Every time a quarter end gets close, all the economists start falling all over each other to be first out with their forecast for the next quarter. Having studied Econ myself in college, the one thing I’d really like to see is a scoreboard that shows how accurate these past forecasts are.

But that’ll never happen.

Because as soon as people saw how consistently worthless the forecasts are, and how they have literally zero correlation with reality, then the whole field of Econ would implode just like the American banking system is about to. And good riddance I would say.

So past accuracy notwithstanding (and apparently irrelevant), we have yet another forecast out.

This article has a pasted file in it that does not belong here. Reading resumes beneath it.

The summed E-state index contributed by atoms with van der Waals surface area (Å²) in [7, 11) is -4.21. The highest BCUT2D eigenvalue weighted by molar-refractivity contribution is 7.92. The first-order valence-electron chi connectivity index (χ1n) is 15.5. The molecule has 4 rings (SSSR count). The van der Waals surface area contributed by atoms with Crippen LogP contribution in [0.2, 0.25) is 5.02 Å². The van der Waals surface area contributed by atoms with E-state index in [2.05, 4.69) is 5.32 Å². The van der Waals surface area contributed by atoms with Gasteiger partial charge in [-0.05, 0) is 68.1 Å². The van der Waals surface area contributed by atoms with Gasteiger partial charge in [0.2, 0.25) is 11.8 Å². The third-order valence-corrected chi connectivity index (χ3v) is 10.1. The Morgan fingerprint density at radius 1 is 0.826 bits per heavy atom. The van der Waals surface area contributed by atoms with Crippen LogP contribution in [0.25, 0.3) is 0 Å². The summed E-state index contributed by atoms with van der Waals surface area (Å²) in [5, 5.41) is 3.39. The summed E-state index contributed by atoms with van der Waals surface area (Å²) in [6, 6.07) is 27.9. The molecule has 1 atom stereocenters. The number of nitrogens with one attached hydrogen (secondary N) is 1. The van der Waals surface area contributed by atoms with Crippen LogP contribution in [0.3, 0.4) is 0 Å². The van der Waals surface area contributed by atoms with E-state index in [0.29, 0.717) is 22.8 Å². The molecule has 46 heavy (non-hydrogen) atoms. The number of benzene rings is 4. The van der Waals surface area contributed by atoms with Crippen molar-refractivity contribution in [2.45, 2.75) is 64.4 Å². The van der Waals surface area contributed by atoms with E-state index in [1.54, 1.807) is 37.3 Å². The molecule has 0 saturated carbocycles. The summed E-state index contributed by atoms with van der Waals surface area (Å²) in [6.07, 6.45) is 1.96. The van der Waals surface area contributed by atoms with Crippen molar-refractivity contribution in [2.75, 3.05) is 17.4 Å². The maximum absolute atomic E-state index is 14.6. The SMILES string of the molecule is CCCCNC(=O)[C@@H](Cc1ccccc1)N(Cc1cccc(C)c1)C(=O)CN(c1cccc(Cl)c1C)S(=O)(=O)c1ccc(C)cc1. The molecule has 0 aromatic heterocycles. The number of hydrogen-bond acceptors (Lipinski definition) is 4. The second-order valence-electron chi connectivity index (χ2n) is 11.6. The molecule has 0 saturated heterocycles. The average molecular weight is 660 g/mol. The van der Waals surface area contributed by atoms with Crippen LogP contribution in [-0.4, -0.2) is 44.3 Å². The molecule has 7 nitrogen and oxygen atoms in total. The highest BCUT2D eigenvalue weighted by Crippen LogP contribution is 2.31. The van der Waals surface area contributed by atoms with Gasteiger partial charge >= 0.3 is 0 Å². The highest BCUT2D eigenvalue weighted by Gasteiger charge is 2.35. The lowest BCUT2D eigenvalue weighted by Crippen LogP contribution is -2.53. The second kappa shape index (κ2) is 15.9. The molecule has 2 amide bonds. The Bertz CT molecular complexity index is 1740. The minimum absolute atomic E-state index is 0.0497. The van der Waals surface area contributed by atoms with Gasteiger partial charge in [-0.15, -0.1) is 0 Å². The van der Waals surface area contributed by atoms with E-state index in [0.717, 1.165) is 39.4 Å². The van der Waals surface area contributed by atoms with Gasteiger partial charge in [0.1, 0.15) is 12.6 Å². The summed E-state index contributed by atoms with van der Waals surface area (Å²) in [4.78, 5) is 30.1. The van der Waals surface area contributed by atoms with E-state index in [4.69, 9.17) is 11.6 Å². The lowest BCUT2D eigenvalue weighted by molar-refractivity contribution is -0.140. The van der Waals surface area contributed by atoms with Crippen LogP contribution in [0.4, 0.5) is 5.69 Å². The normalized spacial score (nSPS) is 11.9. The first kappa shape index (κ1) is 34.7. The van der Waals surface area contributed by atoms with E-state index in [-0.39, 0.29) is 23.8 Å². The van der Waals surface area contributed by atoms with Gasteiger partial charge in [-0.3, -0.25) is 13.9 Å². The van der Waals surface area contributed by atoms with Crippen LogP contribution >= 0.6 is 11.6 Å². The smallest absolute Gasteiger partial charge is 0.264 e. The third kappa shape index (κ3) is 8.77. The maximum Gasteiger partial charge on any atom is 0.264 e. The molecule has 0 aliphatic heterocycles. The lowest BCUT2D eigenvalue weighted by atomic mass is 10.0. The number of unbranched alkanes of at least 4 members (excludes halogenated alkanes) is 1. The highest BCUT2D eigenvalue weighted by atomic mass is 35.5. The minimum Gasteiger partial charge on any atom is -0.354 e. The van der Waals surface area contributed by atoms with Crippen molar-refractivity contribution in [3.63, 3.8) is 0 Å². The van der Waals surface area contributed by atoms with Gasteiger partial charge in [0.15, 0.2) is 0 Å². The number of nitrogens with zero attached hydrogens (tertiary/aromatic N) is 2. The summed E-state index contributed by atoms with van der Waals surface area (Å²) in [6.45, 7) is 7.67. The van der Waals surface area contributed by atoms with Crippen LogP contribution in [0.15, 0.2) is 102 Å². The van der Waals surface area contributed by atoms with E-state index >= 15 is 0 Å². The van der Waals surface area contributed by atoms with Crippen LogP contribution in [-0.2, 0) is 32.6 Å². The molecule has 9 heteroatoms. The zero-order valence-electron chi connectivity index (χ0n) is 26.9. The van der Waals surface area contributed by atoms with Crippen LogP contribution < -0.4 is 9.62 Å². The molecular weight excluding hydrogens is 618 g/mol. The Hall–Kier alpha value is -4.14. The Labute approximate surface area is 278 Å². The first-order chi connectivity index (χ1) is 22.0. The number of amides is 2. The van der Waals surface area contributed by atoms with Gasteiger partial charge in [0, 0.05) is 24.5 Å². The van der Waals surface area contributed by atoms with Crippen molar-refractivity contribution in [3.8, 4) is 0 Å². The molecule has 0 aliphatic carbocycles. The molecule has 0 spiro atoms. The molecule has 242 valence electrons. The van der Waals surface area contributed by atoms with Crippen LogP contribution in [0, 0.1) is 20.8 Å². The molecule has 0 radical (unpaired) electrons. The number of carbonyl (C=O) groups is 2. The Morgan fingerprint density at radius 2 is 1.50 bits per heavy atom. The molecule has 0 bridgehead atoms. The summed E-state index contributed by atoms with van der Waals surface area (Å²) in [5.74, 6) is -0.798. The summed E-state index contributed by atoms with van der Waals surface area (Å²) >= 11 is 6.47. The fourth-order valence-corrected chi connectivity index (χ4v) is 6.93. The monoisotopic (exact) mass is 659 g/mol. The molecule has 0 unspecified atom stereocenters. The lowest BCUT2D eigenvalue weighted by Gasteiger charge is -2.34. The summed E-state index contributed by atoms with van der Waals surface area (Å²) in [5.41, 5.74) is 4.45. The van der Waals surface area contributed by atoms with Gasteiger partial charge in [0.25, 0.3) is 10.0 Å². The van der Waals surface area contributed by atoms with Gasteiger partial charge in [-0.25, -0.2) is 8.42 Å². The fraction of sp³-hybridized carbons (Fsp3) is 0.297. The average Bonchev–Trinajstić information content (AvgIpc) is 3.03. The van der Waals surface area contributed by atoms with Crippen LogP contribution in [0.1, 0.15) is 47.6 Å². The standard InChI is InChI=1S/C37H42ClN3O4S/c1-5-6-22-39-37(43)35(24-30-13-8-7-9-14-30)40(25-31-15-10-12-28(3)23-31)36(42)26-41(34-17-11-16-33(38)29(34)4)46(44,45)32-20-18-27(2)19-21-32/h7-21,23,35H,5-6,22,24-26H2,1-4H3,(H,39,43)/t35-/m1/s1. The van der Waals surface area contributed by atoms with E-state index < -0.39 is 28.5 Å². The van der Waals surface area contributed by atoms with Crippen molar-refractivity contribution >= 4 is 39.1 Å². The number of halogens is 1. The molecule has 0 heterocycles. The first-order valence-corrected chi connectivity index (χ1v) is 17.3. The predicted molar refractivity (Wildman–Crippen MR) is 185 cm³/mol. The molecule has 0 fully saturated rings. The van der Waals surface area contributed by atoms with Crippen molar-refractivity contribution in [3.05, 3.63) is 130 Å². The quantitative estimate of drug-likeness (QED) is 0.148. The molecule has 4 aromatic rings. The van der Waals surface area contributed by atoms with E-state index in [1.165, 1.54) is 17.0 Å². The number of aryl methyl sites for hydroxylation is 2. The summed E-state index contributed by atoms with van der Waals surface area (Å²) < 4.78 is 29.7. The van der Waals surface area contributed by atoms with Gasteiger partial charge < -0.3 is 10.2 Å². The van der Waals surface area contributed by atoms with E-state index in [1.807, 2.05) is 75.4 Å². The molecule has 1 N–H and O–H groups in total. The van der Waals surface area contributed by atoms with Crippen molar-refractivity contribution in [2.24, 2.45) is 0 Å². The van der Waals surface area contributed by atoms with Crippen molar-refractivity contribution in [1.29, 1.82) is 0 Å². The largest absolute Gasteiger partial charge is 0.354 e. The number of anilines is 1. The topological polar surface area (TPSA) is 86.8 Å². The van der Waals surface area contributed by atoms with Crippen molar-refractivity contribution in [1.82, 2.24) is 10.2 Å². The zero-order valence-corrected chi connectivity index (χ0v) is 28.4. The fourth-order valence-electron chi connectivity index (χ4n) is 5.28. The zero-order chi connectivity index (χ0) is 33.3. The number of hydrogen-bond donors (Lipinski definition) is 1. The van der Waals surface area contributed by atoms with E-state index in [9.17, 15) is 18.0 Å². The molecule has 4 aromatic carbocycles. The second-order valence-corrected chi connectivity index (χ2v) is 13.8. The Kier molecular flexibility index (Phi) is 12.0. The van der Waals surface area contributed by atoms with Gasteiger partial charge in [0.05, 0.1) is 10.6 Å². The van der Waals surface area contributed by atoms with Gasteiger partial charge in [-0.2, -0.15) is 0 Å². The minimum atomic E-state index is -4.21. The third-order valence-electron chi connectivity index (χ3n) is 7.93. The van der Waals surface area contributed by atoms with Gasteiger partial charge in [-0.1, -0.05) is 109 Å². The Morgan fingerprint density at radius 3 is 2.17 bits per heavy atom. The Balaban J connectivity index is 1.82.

This one was done by Marcus and Millichap, and they included their forecasts for 39 different metro areas in the US.

Ok – I decided to bite. I’m active in the apartment business here in metro Detroit. I own a couple of buildings, manage one myself, and I’m looking for more units to buy. I’m certainly no total “market expert” because this market is huge. But I am pretty knowledgeable. So I downloaded the “Detroit Metro Area Market Update”.

It only took one glance to see that they have no clue about this area.


And they went on to write: “The revitalization of downtown will lure major companies to the urban core, sparking long-term demand for rental units in the area, while lucrative concessions will bode well for the suburbs.”

My first thought was to check the date on the article to find out when it was written.

I don’t know about you, but I’ve been hearing about how downtown Detroit is ready to explode in population and popularity (and NOT Molotov cocktails) since I worked (but didn’t live) down there in 1986. And then again when Dennis Archer was elected mayor in 1994. And then again when Kweazy Kilpatrick was elected in 2002.